We are planning a trip in our 30 foot airstream leaving from Los Angeles and traveling north on Pacific Coast Highway up to Oregon. Has anybody experience with this and with all the curves we wanted to be sure we could manage while towing the 30 foot. Any thoughts appreciated, thank you.
I just drove Cal 1 a couple of weeks ago from LA to Monterrey on my way back from Quartzsite, AZ. It is very scenic but challenging, even with a 19' trailer on the Big Sur. You will have to concentrate on the road so much you will miss the scenery. But it can be done. Several road and bridge construction sites.
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SLO to monterey is not that bad, just leave yourself plenty of time and don't let the people behind rush you. Use the turnouts and don't worry about the views. There are a bunch of spots to pull off to enjoy and have lunch or take photos.
We have traveled #1 in a car, but not towing our AS. Just a few miles north of San Simeon, I believe I remember a notice that trailers were not permitted on that part of the Big Sur coastline. That part of #1 is really gnarly and hard to drive as mentioned above. You'll be watching the road much more than you will be enjoining the view. Be sure to check on the "no trailers" demarcation...I believe I am correct on that one. Zigi...
You can always camp south of that area and then take side trips on the Big Sur...don't forget your camera!!!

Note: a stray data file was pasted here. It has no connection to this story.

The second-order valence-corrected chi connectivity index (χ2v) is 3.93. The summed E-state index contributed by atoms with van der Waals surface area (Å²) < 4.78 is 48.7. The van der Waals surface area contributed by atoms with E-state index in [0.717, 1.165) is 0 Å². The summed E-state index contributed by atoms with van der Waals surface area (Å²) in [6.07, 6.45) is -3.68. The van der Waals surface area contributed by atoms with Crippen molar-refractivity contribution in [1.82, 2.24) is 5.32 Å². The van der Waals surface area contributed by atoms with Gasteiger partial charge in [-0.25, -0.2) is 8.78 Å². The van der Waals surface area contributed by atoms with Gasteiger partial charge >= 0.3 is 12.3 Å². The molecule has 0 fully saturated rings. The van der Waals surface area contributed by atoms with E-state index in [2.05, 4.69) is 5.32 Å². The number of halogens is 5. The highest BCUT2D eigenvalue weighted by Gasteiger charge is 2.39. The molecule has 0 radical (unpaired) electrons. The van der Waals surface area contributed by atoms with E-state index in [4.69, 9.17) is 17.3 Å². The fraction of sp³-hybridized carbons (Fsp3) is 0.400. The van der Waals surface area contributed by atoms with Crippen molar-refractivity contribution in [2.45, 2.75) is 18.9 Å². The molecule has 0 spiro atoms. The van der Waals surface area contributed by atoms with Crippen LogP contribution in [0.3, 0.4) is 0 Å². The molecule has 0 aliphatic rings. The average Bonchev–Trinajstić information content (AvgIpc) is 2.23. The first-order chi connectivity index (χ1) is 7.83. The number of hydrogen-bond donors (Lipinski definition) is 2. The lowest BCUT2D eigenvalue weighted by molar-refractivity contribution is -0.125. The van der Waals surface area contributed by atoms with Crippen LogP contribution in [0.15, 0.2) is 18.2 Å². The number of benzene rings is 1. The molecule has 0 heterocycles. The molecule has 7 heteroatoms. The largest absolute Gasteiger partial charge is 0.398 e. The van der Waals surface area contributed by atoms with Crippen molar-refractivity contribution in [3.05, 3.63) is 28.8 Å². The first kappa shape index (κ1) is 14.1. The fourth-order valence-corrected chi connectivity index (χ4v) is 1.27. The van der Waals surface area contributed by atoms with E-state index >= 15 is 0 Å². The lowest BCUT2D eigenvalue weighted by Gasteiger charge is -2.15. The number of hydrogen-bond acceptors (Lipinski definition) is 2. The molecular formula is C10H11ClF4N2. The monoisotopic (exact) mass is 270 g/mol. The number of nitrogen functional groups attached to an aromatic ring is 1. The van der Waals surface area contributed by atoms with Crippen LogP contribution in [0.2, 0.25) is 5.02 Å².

We pulled our 28' AS down the Oregon coast and much of the California Coast to San Simeon, including the Big Sur section, without incident. No trailer restrictions were in place as of December. Beautiful, fun drive. Stay at Kirk Creek Campground at Big Sur if you can, it's awesome.
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We've had out 27'--our first RV of any kind--for a year now and one of our first trips was Monterey south on Hwy 1 to Hwy 46 (Paso Robles) with a couple days stop over at Kirk Creek (nearby alternative is Plaskett Creek Campground). Frankly, it was a bit scary at times, but very doable. Traveling south we were on the outside side, many times looking down, WAY down. As many in this thread have advised, take it slow, and enjoy the view--not while you're driving--from the turnouts. Traveling northbound, you'll be on the inland side; it's a bit less scary.
BTW, I'd recommend contacting CalTrans before you start out, just to make sure the road is open; they have lots of washouts that can close the highway for varying periods.
I'd plan a two day trip from SLO to Monterey, spending a night at Kirk Creek Campground, about 25 mi south of Big Sur. If you get there on a week day by late morning, you should be able to get a site. No amenities except spectacular sunsets over the vastness of the Pacific. Whale and dolphin sightings are added benefits.
At the end of your second day, there's a nice campground inside Monterey, Veteran's Memorial Park. Don't pay attention to the 21' length limit. We've taken our 27' there several times and have seen camped RV's over 40'. Unhitch your AS and drop down to Fisherman's Wharf--about 1 1/2 miles away--and enjoy a good seafood dinner.
Next morning, if you want to save some time, take Hwy 156 east to Hwy 101. Then follow 101 north to 880 and skirt around the congestion of the Bay Area, pick up 580 to the Richmond Bridge--bring lots of $, with all your axles, the toll across the bridge is steep--picking up 101 again in San Rafael. This is the route we travel when going to the north coast. Alternatively, you could stay on the coast route traveling through Santa Cruz on up to Half Moon Bay. There's a nice KOA, at Costanoa, in Pescadero. We stayed there this past weekend. Then in Half Moon Bay pick up Hwy 92 and take it east all the way to 880, then north to the Richmond Bridge, etc.